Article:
Re-Introducing the iBUYPOWER Erebus GT

It was only a month-and-a-half ago that we were able to test the iBUYPOWER Erebus GT, a boutique desktop with a custom water-cooling loop at a very compelling price for what you got. Yet in the intervening period the computing landscape has actually changed fairly drastically, with NVIDIA's GeForce GTX 680 coming to market and Intel releasing the Ivy Bridge-based Core i7-3000 series processors. Our previous review unit focused more on value proposition with a single AMD Radeon HD 7970 handling graphics duties, but the one we have on hand today is a true war machine.

We've covered Ivy Bridge extensively up to its launch and exhaustively this week, with a breakdown of the architecture and performance, analysis of its overclocking potential, testing in an HTPC environment, benching the notebook version, and even a vendor discussion and Q&A with ASUS of the Z77 platform that accompanies it. Today we have a firsthand look at how Ivy Bridge is going to handle and overclock in the field courtesy of an updated Erebus GT from iBUYPOWER, along with our first taste of a pair of NVIDIA GeForce GTX 680 graphics cards in SLI running on the platform.

There's no question that Intel's made a major achievement with Ivy Bridge: IPC is up, power consumption and die size are down, so that's pretty much win-win for all involved. Yet there's one discipline Sandy Bridge has excelled in that Ivy Bridge has a bit harder of a time with: overclocking.

The Erebus GT system that was equipped with Sandy Bridge was able to hit a 4.6GHz overclock on the Core i7-2700K, while the refreshed system with a Core i7-3770K is only able to go up to 4.4GHz, and we expect this is going to be about as high as Ivy Bridge is going to consistently go. So the question becomes: are the IPC improvements in Ivy Bridge enough to make up for the reduced overclocking headroom? We'll find out in a moment, but first here's the rundown of the updated Erebus GT.

iBUYPOWER Erebus GT Specifications
Chassis iBUYPOWER Custom
Processor Intel Core i7-3770K
(4x3.5GHz + HTT, Turbo to 3.9GHz, 4.4GHz Overclock, 22nm, 8MB L3, 77W)
Motherboard ASUS Sabertooth Z77 (Z77 Chipset)
Memory 4x4GB Corsair Vengeance DDR3-1600 (expandable to 32GB)
Graphics 2x NVIDIA GeForce GTX 680 2GB in SLI
2x (1536 CUDA cores, 1006/6008MHz core/RAM, 256-bit memory bus)
Storage Intel 520 120GB SATA 6Gbps SSD (SF-2281)
Seagate Barracuda 7200.12 2TB 7200-RPM SATA 6Gbps HDD
Optical Drive(s) Hitachi-LG BD-ROM/DVD-RAM
Power Supply Corsair AX1200 80 Plus Gold
Networking Intel 82579V Gigabit Ethernet
Audio Realtek ALC892
Speaker, mic/line-in, surround jacks, optical out for 7.1 sound
Front Side Optical drive
SD card reader
2x USB 2.0
2x USB 3.0
Headphone and mic jacks
6-channel fan controller
Top -
Back Side 4x USB 2.0
DisplayPort (IGP)
Optical out
2x eSATA
4x USB 3.0
Speaker, mic/line-in, surround, and optical jacks
4x DVI-D (2x GTX 680)
2x HDMI (2x GTX 680)
2x DisplayPort (2x GTX 680)
Operating System Windows 7 Home Premium 64-bit SP1
Extras Card reader
Custom liquid-cooling loop
Custom LED lighting
80 Plus Gold modular PSU
Warranty 3-year parts, lifetime labor and support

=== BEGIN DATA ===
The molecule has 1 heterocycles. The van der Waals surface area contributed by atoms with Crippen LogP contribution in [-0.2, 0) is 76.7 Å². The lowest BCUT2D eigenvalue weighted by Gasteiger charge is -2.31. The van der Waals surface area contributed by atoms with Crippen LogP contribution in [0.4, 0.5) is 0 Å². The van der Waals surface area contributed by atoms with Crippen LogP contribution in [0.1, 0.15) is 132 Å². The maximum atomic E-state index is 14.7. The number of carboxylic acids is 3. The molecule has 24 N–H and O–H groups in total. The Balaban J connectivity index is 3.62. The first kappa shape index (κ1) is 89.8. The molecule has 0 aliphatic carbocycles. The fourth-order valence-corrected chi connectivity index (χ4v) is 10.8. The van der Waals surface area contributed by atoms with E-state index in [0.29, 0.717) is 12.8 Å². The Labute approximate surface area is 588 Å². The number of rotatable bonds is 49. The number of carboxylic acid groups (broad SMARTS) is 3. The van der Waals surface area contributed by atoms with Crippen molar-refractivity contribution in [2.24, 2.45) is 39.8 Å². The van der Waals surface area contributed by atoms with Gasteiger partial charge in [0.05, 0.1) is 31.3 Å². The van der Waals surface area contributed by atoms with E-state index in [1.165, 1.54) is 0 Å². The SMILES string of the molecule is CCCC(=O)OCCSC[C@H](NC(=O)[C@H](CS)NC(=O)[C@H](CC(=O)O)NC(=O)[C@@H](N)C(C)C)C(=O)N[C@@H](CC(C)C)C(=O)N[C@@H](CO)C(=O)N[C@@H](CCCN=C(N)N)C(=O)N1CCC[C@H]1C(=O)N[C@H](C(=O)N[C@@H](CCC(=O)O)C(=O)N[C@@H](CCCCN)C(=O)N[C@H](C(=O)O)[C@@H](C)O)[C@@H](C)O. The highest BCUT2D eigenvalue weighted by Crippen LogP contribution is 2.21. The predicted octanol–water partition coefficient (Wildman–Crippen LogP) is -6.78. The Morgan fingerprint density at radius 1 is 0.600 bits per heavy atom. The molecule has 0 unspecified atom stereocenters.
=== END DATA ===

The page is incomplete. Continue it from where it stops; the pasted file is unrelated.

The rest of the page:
Pricing ???

Compared to the last unit we reviewed, we're looking at what theoretically could be a wash in terms of CPU performance (4.6GHz i7-2700K vs. 4.4GHz i7-3770K), but pretty dramatic improvements most everywhere else. The ASUS Sabertooth Z77 leverages the i7-3770K's PCIe 3.0 support along with USB 3.0 connectivity, and it includes Intel's highly desirable gigabit ethernet NIC as opposed to the Realtek controller more commonly found.

The other elephant in the room, or elephants, are the pair of NVIDIA GeForce GTX 680 cards in SLI. NVIDIA got rid of the hot shader clock in Kepler, but in the move to 28nm they also basically tripled the number of CUDA cores from GF100/110. Do some vulgar math and that works out to about 50% more shader power per GPU than the GTX 580, and you get to enjoy NVIDIA's generally excellent SLI support. That said, as has been mentioned before, the GTX 680's memory bandwidth nears 200GB/sec but still doesn't scratch the ~250GB/sec the AMD Radeon HD 7970 offers, and the GTX 680 is also working with a smaller framebuffer with 2GB of GDDR5 instead of the 7970's 3GB. Still, the 680 has been fast enough to be crowned the fastest single-GPU video card available, so theoretically two of them should be screaming fast.

Finally, we have a hefty 1200W, 80 Plus Gold power supply from Corsair, an Intel SSD, and 16GB of Corsair Vengeance DDR3 running at 1600MHz. There's very little to complain about here, the parts employed are top shelf from start to finish.

Application and Futuremark Performance
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  • JarredWalton - Friday, April 27, 2012 - link

    My "still need to find time to play" list right now includes:

    Mass Effect 3
    Witcher 2
    Fallout: New Vegas
    Finish Skyrim
    Finish Batman: Arkham City

    If we go back to include games I really wanted to play but never got around to (and they're now collecting digital dust), add Bioshock 2, both Knights of the Old Republic games (I'm not even remotely interested in the new Star Wars: the Old Republic MMO, though -- not my type of time sink!), and dozens of others I can't think of right now. Thankfully, at least my work allows me the chance to play more games than most! LOL